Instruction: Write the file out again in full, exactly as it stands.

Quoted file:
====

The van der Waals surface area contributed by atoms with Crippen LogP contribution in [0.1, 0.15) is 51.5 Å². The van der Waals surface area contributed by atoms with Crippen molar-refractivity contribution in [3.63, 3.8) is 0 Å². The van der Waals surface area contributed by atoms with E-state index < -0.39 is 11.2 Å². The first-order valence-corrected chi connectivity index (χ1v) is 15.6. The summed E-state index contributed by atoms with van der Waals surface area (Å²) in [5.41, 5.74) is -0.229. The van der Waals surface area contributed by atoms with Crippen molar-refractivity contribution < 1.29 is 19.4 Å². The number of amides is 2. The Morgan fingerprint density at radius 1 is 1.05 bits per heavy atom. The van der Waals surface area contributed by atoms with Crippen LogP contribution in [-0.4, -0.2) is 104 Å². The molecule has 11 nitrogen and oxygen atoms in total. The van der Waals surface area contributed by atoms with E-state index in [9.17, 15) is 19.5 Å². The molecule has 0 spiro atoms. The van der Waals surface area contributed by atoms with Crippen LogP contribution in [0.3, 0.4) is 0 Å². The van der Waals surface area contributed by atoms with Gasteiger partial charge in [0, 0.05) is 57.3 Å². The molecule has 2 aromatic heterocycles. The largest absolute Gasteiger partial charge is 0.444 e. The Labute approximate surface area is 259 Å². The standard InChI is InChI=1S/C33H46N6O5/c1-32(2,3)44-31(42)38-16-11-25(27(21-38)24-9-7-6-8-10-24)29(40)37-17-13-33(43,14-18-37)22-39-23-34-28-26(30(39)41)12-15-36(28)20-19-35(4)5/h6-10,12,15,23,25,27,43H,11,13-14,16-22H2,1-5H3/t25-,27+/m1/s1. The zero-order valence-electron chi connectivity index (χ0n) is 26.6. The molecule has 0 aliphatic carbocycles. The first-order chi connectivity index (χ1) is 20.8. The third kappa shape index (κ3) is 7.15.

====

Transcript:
The van der Waals surface area contributed by atoms with Crippen LogP contribution in [0.1, 0.15) is 51.5 Å². The van der Waals surface area contributed by atoms with Crippen molar-refractivity contribution in [3.63, 3.8) is 0 Å². The van der Waals surface area contributed by atoms with E-state index < -0.39 is 11.2 Å². The first-order valence-corrected chi connectivity index (χ1v) is 15.6. The summed E-state index contributed by atoms with van der Waals surface area (Å²) in [5.41, 5.74) is -0.229. The van der Waals surface area contributed by atoms with Crippen molar-refractivity contribution < 1.29 is 19.4 Å². The number of amides is 2. The Morgan fingerprint density at radius 1 is 1.05 bits per heavy atom. The van der Waals surface area contributed by atoms with Crippen LogP contribution in [-0.4, -0.2) is 104 Å². The molecule has 11 nitrogen and oxygen atoms in total. The van der Waals surface area contributed by atoms with E-state index in [9.17, 15) is 19.5 Å². The molecule has 0 spiro atoms. The van der Waals surface area contributed by atoms with Crippen LogP contribution in [0.3, 0.4) is 0 Å². The van der Waals surface area contributed by atoms with Gasteiger partial charge in [0, 0.05) is 57.3 Å². The molecule has 2 aromatic heterocycles. The largest absolute Gasteiger partial charge is 0.444 e. The Labute approximate surface area is 259 Å². The standard InChI is InChI=1S/C33H46N6O5/c1-32(2,3)44-31(42)38-16-11-25(27(21-38)24-9-7-6-8-10-24)29(40)37-17-13-33(43,14-18-37)22-39-23-34-28-26(30(39)41)12-15-36(28)20-19-35(4)5/h6-10,12,15,23,25,27,43H,11,13-14,16-22H2,1-5H3/t25-,27+/m1/s1. The zero-order valence-electron chi connectivity index (χ0n) is 26.6. The molecule has 0 aliphatic carbocycles. The first-order chi connectivity index (χ1) is 20.8. The third kappa shape index (κ3) is 7.15.